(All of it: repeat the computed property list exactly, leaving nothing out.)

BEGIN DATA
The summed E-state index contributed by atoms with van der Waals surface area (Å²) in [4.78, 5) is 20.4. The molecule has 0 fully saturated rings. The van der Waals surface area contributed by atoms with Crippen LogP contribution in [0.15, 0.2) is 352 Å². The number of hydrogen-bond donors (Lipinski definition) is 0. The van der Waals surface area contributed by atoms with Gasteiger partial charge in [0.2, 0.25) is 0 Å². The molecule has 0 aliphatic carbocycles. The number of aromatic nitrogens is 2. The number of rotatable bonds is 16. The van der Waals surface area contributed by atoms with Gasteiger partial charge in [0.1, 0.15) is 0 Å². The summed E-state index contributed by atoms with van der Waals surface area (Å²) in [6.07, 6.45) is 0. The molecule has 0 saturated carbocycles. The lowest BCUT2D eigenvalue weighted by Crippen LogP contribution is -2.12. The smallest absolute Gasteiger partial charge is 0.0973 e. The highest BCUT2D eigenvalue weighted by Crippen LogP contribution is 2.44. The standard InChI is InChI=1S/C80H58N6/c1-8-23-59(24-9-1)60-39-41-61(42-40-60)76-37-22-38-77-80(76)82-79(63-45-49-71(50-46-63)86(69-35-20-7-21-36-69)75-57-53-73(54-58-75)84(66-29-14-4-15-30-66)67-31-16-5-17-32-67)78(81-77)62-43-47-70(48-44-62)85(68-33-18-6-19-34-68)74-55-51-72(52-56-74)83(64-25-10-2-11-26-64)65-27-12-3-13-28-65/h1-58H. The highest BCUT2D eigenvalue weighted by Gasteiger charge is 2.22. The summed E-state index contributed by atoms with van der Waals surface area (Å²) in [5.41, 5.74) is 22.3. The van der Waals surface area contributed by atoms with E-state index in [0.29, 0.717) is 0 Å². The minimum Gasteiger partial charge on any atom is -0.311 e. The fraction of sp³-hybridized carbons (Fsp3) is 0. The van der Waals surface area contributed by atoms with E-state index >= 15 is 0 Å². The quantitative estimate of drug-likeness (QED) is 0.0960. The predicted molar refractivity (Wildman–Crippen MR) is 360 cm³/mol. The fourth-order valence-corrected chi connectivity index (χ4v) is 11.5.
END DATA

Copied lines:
The summed E-state index contributed by atoms with van der Waals surface area (Å²) in [4.78, 5) is 20.4. The molecule has 0 fully saturated rings. The van der Waals surface area contributed by atoms with Crippen LogP contribution in [0.15, 0.2) is 352 Å². The number of hydrogen-bond donors (Lipinski definition) is 0. The van der Waals surface area contributed by atoms with Gasteiger partial charge in [0.2, 0.25) is 0 Å². The molecule has 0 aliphatic carbocycles. The number of aromatic nitrogens is 2. The number of rotatable bonds is 16. The van der Waals surface area contributed by atoms with Gasteiger partial charge in [0.1, 0.15) is 0 Å². The summed E-state index contributed by atoms with van der Waals surface area (Å²) in [6.07, 6.45) is 0. The molecule has 0 saturated carbocycles. The lowest BCUT2D eigenvalue weighted by Crippen LogP contribution is -2.12. The smallest absolute Gasteiger partial charge is 0.0973 e. The highest BCUT2D eigenvalue weighted by Crippen LogP contribution is 2.44. The standard InChI is InChI=1S/C80H58N6/c1-8-23-59(24-9-1)60-39-41-61(42-40-60)76-37-22-38-77-80(76)82-79(63-45-49-71(50-46-63)86(69-35-20-7-21-36-69)75-57-53-73(54-58-75)84(66-29-14-4-15-30-66)67-31-16-5-17-32-67)78(81-77)62-43-47-70(48-44-62)85(68-33-18-6-19-34-68)74-55-51-72(52-56-74)83(64-25-10-2-11-26-64)65-27-12-3-13-28-65/h1-58H. The highest BCUT2D eigenvalue weighted by Gasteiger charge is 2.22. The summed E-state index contributed by atoms with van der Waals surface area (Å²) in [5.41, 5.74) is 22.3. The van der Waals surface area contributed by atoms with E-state index in [0.29, 0.717) is 0 Å². The minimum Gasteiger partial charge on any atom is -0.311 e. The fraction of sp³-hybridized carbons (Fsp3) is 0. The van der Waals surface area contributed by atoms with E-state index >= 15 is 0 Å². The quantitative estimate of drug-likeness (QED) is 0.0960. The predicted molar refractivity (Wildman–Crippen MR) is 360 cm³/mol. The fourth-order valence-corrected chi connectivity index (χ4v) is 11.5.